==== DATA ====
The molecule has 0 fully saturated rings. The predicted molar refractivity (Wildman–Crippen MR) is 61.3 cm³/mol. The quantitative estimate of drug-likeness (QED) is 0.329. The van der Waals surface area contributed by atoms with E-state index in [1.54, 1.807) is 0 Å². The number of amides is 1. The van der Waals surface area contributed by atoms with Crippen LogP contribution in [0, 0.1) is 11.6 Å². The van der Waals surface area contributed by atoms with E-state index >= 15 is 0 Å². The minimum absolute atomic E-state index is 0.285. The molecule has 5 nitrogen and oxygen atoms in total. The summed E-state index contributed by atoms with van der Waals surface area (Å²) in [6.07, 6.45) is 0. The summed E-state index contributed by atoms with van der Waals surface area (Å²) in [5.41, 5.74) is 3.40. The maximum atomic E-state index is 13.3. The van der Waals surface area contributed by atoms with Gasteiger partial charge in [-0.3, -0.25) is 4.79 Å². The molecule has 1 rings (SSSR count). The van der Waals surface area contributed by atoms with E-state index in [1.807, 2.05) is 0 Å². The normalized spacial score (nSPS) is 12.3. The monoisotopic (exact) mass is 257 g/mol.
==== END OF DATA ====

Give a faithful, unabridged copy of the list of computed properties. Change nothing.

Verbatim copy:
The molecule has 0 fully saturated rings. The predicted molar refractivity (Wildman–Crippen MR) is 61.3 cm³/mol. The quantitative estimate of drug-likeness (QED) is 0.329. The van der Waals surface area contributed by atoms with E-state index in [1.54, 1.807) is 0 Å². The number of amides is 1. The van der Waals surface area contributed by atoms with Crippen LogP contribution in [0, 0.1) is 11.6 Å². The van der Waals surface area contributed by atoms with E-state index >= 15 is 0 Å². The minimum absolute atomic E-state index is 0.285. The molecule has 5 nitrogen and oxygen atoms in total. The summed E-state index contributed by atoms with van der Waals surface area (Å²) in [6.07, 6.45) is 0. The summed E-state index contributed by atoms with van der Waals surface area (Å²) in [5.41, 5.74) is 3.40. The maximum atomic E-state index is 13.3. The van der Waals surface area contributed by atoms with Gasteiger partial charge in [-0.3, -0.25) is 4.79 Å². The molecule has 1 rings (SSSR count). The van der Waals surface area contributed by atoms with E-state index in [1.807, 2.05) is 0 Å². The normalized spacial score (nSPS) is 12.3. The monoisotopic (exact) mass is 257 g/mol.